(Repeats Nov. 2 story with no changes to headline or text)
* U.S. to sell $83 bln in bonds for November refunding
* Cross-currency swap rates hit year’s highs before retreat
* China, Japan have been cutting back on Treasuries holdings
By Richard Leong
NEW YORK, Nov 2 (Reuters) - The U.S. government’s debt sales to raise $29 billion of fresh cash next week face uncertainty about foreign demand as the cost to hedge dollar-denominated assets recently hit a 2018 high for European and Japanese investors.
The U.S. Treasury Department said on Wednesday it will sell a total of $83 billion of fixed-rate securities including record amounts of 10-year and 30-year debt next week as a part of its quarterly refunding.
The jump in hedging costs for European and Japanese buyers may suppress overseas purchases of Treasury supply at a time when U.S. government borrowing has surged in the wake the massive tax cut enacted last December and a spending deal reached in February.
Diminishing overseas demand for Treasuries will likely put more upward pressure on borrowing costs not only for the U.S. government but for consumers and corporations, analysts said.
Reduced Treasuries demand will also likely send the dollar lower.
Higher hedging cost “may weigh on Treauries demand. That may lead to higher yields or a lower dollar,” said Peter Wilson, international fixed income strategist at Wells Fargo Investment Institute in London.
The costs for European and Japanese investors to protect their dollar exposure climbed to their highest levels of the year in October following the Federal Reserve’s interest rate increase the month before.
In the currency market, the cost premium on three-month cross-currency swap contracts, measured by the three-month dollar LIBOR over the three-month rate on euros, was quoted about minus 42 basis points late Friday. It retreated from minus 54.5 basis points earlier this week, ICAP data showed.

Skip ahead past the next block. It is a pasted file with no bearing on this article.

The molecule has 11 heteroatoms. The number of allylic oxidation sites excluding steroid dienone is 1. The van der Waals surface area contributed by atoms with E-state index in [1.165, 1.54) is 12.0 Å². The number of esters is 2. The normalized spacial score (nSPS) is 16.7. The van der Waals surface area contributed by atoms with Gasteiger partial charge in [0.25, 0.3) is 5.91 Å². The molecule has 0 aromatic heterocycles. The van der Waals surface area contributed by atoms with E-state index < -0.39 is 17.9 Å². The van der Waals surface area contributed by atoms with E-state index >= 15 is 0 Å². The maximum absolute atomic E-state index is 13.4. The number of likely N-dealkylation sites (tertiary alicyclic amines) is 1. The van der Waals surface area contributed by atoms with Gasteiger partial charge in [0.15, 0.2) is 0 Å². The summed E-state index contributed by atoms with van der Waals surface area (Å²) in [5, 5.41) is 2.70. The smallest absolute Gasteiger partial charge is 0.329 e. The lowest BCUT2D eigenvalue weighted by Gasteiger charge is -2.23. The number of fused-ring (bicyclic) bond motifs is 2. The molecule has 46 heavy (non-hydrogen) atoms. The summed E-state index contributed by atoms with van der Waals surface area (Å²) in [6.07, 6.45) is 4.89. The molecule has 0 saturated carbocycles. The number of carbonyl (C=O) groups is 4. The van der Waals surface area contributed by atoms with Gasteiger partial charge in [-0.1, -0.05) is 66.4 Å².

The premium for players to exchange yen-denominated payments for dollar-pegged payments was quoted at minus 50 basis points, pulling back from 63.75 basis points more than two weeks ago.
Banks and hedge funds use these swaps for currency bets, while overseas insurers and pension funds use them to hedge their dollar denominated bonds. A smaller swap rate translates into a higher cost for hedging a cross-currency investment.
China and Japan, the two biggest U.S. foreign creditors, have scaled back their Treasuries holdings this year, another risk factor for the auction.
China, which is a trade row with the Trump Administration, reduced its Treasuries ownership to $1.165 trillion in August, while Japan’s holdings fell to $1.029 trillion, a level not seen since October 2011.
On the other hand, private foreign demand for Treasuries was resilient this summer. U.S. money managers have also stepped up their Treasury purchases.
“Generally the trend is lower demand,” said Subadra Rajappa, head of U.S. rates strategy at SG Corporate & Investment Banking in New York. “Investors will want more concession” at the upcoming auctions.
On Friday, the yield on benchmark 10-year Treasury notes rose to 3.21 percent, a two-week high, following an upbeat October payrolls report. The 10-year yield was within striking distance of 3.26 percent reached on Oct. 9.
Reporting by Richard Leong; Editing by Daniel Bases and Tom Brown